The first two books (Sleeping Upside Down, Silverfish Review Press, 2006, and Sweet Weight, Tiger Bark Press, 2012) are connected to some extent by their focus on love, self-discovery, and relationships, as well as a poetic approach that tries to heighten the tension inherent in oppositions, and in some cases, to challenge the way we conceive of things as opposites (male/female, queer/straight, for instance). Simples, which HBP so wonderfully published in 2018, is a complete ringer—it is historical poetry based on the lives of women of the Great Plains around the turn of the twentieth century. I don’t know why that happened. That’s what you get for majoring in history and creative writing, I guess. My fourth book, which is not really a book yet, will likely be more like the first two, dealing with age and the body and pushing against oppositions.
Did publishing with Howling Bird Press change your process of writing?
I don’t know if it changed my writing process, but it made me much more aware of all that goes into the editing process. I’m so grateful for all the energy and expertise and care I received from the student editors and of course the amazing Jim Cihlar.
What have you done since you won the Howling Bird Press prize?
Well, life pretty much has gone on as it had before. I teach full time at Minneapolis College, and in addition to that, I’m trying to write more poems for another collection. I’ve also done some fun readings to promote the book, as well as co-teaching a workshop at the Ghost Ranch education center in New Mexico, entitled “The Poetry of Stone,” where class members wrote poems and learned how to do stone carving for a week. I am giving a socially distanced reading later this month at an artist’s salon called “The River’s Edge” in Minneapolis, and I’ll be appearing in an online reading sponsored by the Syracuse, New York, Downtown Writer’s Center in October.
As a writer, what would you choose as your mascot?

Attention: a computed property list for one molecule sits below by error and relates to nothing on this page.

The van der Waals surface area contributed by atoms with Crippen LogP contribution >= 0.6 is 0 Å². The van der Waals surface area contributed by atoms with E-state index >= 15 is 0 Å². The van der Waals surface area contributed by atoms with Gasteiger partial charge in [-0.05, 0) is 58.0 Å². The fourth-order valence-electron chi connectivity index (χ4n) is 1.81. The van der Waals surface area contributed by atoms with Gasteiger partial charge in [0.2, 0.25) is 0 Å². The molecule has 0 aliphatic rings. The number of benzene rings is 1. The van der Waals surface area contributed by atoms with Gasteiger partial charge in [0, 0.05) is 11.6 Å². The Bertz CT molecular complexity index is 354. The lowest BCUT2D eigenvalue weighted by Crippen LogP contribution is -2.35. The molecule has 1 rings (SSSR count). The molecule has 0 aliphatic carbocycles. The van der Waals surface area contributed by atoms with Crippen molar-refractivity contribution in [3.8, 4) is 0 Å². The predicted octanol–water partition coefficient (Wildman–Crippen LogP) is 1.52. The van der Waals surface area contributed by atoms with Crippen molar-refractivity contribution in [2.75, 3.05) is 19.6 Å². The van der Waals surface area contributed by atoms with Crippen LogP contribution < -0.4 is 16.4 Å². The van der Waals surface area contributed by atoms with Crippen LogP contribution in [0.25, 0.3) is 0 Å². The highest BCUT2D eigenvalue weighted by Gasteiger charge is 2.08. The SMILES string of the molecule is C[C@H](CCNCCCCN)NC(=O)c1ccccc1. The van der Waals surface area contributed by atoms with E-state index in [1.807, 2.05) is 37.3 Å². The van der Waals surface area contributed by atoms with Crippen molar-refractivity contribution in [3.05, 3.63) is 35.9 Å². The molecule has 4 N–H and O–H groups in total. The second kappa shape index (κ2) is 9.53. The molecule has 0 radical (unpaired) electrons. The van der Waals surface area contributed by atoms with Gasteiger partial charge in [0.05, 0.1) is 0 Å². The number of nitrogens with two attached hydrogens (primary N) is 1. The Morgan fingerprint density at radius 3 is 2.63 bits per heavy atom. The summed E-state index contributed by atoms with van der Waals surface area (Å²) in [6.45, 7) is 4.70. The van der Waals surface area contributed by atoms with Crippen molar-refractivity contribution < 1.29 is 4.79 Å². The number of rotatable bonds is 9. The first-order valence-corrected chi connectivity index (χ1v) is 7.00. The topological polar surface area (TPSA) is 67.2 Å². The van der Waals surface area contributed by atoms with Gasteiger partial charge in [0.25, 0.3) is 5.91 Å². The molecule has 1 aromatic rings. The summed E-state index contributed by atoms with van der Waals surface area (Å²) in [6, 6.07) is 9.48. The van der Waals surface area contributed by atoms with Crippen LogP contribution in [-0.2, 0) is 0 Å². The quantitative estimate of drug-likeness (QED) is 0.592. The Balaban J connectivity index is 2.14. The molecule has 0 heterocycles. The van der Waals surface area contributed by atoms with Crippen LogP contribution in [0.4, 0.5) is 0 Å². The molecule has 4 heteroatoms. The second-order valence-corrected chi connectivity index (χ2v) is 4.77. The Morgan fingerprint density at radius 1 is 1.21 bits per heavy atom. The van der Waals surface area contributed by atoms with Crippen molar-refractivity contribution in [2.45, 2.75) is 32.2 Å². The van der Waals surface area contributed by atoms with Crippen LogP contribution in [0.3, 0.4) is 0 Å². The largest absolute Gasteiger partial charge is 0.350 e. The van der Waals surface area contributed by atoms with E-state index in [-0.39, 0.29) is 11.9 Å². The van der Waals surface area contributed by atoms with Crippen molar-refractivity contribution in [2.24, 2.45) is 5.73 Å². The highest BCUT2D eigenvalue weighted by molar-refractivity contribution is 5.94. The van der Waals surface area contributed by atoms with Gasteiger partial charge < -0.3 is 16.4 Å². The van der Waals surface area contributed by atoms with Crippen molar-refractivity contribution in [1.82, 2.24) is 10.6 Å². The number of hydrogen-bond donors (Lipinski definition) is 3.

This is a hard question. I think some kind of perennial Midwestern plant, like bee balm, that blooms profusely for a few months, then dies back and goes dormant for half the year, but during that time, rich things are fermenting beneath the snow.
What kind of research do you do, and how long do you spend researching before beginning a book?
Simples took me about twelve years from its conception to its completion. My initial inspiration was a bit I heard on The Writer’s Almanac about the great locust invasion of the 1870s. That sent me down an insane rabbit hole of books about locusts, about Minnesota history, about women and settlement on the Great Plains, about Native people’s role in helping settlers and how they were displaced by settlers. I read a manuscript at the Minnesota Historical Society on a woman missionary in Northern Minnesota. I read prayer books and Bible verses. Eventually, based to some extent on my reading, the focus of the book became how women coped with the exigencies of life on the prairie. I can’t really recall a time when the research stopped and the writing began—both activities fed off of each other. I did have to make myself stop researching periodically, because it is sometimes tempting to think that because you have read so much, you have written an equal amount, and that, of course, is not the case.
I also do brief research for non-historical poems, which usually involves a short dive down the Google hole.
What did you edit out of this book, Simples?
I don’t think I actually took any poems out, but I was helped immensely by the suggestions I got about reordering the collection. I also changed the point of view of one or two poems based on editorial feedback, and added some end notes to make the historical context clearer for readers.
Simples is now available on Amazon as an e-book. Check it out here.